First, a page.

Hook, Line and Sinker by Judy Van Put

Hook, Line and Sinker is a (seasonal) weekly column by Judy Van Put that provides information on local fishing conditions and activities, primarily focusing on the trout fisheries of Pepacton Reservoir and nearby streams and rivers./p>

Hook, Line and Sinker: June 20, 2012

Recently Catskill Mountain News Publisher Dick Sanford drove along the Esopus Creek and reported to me that it still looked terribly scoured from last summer’s flood. He also said that that there was almost no vegetation growing along major stretches of the stream, making it look like a dead river. He wondered if any trout had survived the aftermath of Hurricane Irene, and asked if I knew of anyone who fished the Esopus regularly and might be able to report on his findings.


Hook, Line and Sinker: June 6, 2012

Recent rains continue to keep our area rivers and streams at higher than normal levels for this time of year. However, trout fishing continues to be productive.

The East Branch of the Delaware River was flowing at 1,260 cubic feet per second (cfs) on Monday. This is above the average flow on this date of 554 cfs over 57 years of record keeping. The highest flow on the East Branch during this period was 2,890 cfs in 1968; the lowest recorded flow was 220 cfs in 1977.


Hook, Line and Sinker: May 23, 2012

Tom Phillips of the Pepacton Bait & Tackle Store on Route 28 in Arkville reminds us that beginning this Friday the City of New York is allowing canoes, kayaks and sailboats on the Pepacton Reservoir.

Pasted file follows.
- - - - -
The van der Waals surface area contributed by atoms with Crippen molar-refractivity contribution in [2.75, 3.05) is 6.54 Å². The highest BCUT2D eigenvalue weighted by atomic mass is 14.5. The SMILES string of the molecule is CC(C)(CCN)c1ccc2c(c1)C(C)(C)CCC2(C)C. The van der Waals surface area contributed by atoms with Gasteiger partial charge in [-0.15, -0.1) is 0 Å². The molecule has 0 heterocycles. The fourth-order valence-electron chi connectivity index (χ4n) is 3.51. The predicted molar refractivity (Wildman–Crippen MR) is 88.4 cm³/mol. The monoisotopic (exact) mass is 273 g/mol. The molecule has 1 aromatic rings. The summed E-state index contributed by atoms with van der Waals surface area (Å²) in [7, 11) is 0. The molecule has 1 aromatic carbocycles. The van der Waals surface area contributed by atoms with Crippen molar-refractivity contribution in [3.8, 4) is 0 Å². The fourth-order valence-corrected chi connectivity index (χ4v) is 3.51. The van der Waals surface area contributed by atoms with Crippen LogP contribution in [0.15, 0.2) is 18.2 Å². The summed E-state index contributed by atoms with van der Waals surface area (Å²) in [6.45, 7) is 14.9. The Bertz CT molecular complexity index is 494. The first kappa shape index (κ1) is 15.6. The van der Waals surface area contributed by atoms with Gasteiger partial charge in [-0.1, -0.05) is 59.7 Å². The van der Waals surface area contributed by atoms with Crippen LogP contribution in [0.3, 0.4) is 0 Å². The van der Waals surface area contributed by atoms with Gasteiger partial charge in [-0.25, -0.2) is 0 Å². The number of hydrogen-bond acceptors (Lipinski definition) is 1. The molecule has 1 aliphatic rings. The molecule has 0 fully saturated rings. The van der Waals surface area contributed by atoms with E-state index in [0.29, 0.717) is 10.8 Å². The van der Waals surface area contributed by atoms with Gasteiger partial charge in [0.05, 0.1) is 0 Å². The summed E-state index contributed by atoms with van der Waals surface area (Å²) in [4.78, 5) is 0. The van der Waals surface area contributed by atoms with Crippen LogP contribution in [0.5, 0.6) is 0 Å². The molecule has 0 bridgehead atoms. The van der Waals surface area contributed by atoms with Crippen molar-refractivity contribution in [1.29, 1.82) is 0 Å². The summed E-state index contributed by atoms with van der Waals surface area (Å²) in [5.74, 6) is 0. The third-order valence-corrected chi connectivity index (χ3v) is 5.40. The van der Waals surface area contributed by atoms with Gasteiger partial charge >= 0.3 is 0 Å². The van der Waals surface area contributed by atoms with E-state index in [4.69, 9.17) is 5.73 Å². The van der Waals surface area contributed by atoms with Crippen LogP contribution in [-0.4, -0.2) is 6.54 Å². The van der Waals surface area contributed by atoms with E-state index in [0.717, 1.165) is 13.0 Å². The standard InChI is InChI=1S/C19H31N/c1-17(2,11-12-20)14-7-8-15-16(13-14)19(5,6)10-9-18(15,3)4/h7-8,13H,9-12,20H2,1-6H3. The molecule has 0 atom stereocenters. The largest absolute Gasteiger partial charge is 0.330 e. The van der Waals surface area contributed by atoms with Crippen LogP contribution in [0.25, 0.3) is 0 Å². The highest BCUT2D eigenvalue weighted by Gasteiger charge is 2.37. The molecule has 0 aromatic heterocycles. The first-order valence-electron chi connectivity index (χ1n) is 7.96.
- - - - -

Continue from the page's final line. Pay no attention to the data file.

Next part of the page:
Interested boaters need to bring a valid DEP permit and have their watercraft steam cleaned and a sticker affixed. Pepacton Bait & Tackle is one of the locations that offers steam cleaning and stickers from 6:00 a.m. on. Watercraft may be put in at Margaretville (the public parking area near the Freshtown store and bridge) and travel all the way down to the reservoir.


Hook, Line and Sinker: May 16, 2012

Recent rains have brought river levels up, as the USGS website revealed on Tuesday morning. The Beaverkill at Cooks Falls was flowing at 1,920 cubic feet per second. Average flow for this date over 98 years of record keeping was 525 cfs, with the highest flow recorded of 4,460 cfs back in 1937.

The lowest flow recorded occurred in 2001 when just 149 cfs trickled past the gauging station.


Hook, Line and Sinker: May 9, 2012

The first week in May proved to be full of promise for both for turkey hunters and trout fishers. The showery weather we’ve had hasn’t compensated for the lack of April rains, but nonetheless has helped it to keep water levels near normal.
Fly hatches continue to be occurring ahead of schedule, with March Browns reportedly making their appearance – and other mayflies and caddises also seen in good numbers hatching and on the water.